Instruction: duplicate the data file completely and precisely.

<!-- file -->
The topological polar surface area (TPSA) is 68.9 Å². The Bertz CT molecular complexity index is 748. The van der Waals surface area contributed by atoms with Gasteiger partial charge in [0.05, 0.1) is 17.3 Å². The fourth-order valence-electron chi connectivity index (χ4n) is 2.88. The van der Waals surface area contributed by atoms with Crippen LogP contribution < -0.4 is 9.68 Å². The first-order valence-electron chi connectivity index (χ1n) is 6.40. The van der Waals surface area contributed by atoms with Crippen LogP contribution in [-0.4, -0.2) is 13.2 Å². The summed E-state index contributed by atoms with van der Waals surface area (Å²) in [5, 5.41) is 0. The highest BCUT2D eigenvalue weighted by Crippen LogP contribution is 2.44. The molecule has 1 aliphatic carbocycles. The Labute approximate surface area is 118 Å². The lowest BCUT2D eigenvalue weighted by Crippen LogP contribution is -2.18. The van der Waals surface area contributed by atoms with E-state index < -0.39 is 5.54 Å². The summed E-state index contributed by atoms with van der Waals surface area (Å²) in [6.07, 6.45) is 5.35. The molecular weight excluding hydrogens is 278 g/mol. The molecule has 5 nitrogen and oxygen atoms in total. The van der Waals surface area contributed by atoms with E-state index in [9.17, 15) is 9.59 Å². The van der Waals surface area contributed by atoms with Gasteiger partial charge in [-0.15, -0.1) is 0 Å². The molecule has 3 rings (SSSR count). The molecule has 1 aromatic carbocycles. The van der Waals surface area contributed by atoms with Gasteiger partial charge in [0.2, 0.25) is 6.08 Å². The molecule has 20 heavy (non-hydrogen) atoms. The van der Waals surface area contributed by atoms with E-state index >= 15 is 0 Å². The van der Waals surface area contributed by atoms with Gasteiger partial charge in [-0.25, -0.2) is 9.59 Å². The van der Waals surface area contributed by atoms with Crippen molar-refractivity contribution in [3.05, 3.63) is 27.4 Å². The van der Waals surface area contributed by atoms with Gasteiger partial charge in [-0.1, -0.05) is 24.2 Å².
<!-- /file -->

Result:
The topological polar surface area (TPSA) is 68.9 Å². The Bertz CT molecular complexity index is 748. The van der Waals surface area contributed by atoms with Gasteiger partial charge in [0.05, 0.1) is 17.3 Å². The fourth-order valence-electron chi connectivity index (χ4n) is 2.88. The van der Waals surface area contributed by atoms with Crippen LogP contribution < -0.4 is 9.68 Å². The first-order valence-electron chi connectivity index (χ1n) is 6.40. The van der Waals surface area contributed by atoms with Crippen LogP contribution in [-0.4, -0.2) is 13.2 Å². The summed E-state index contributed by atoms with van der Waals surface area (Å²) in [5, 5.41) is 0. The highest BCUT2D eigenvalue weighted by Crippen LogP contribution is 2.44. The molecule has 1 aliphatic carbocycles. The Labute approximate surface area is 118 Å². The lowest BCUT2D eigenvalue weighted by Crippen LogP contribution is -2.18. The van der Waals surface area contributed by atoms with E-state index < -0.39 is 5.54 Å². The summed E-state index contributed by atoms with van der Waals surface area (Å²) in [6.07, 6.45) is 5.35. The molecular weight excluding hydrogens is 278 g/mol. The molecule has 5 nitrogen and oxygen atoms in total. The van der Waals surface area contributed by atoms with E-state index in [9.17, 15) is 9.59 Å². The van der Waals surface area contributed by atoms with Gasteiger partial charge in [-0.15, -0.1) is 0 Å². The molecule has 3 rings (SSSR count). The molecule has 1 aromatic carbocycles. The van der Waals surface area contributed by atoms with Gasteiger partial charge in [0.2, 0.25) is 6.08 Å². The molecule has 20 heavy (non-hydrogen) atoms. The van der Waals surface area contributed by atoms with E-state index >= 15 is 0 Å². The van der Waals surface area contributed by atoms with Gasteiger partial charge in [-0.25, -0.2) is 9.59 Å². The van der Waals surface area contributed by atoms with Crippen molar-refractivity contribution in [3.05, 3.63) is 27.4 Å². The van der Waals surface area contributed by atoms with Gasteiger partial charge in [-0.1, -0.05) is 24.2 Å².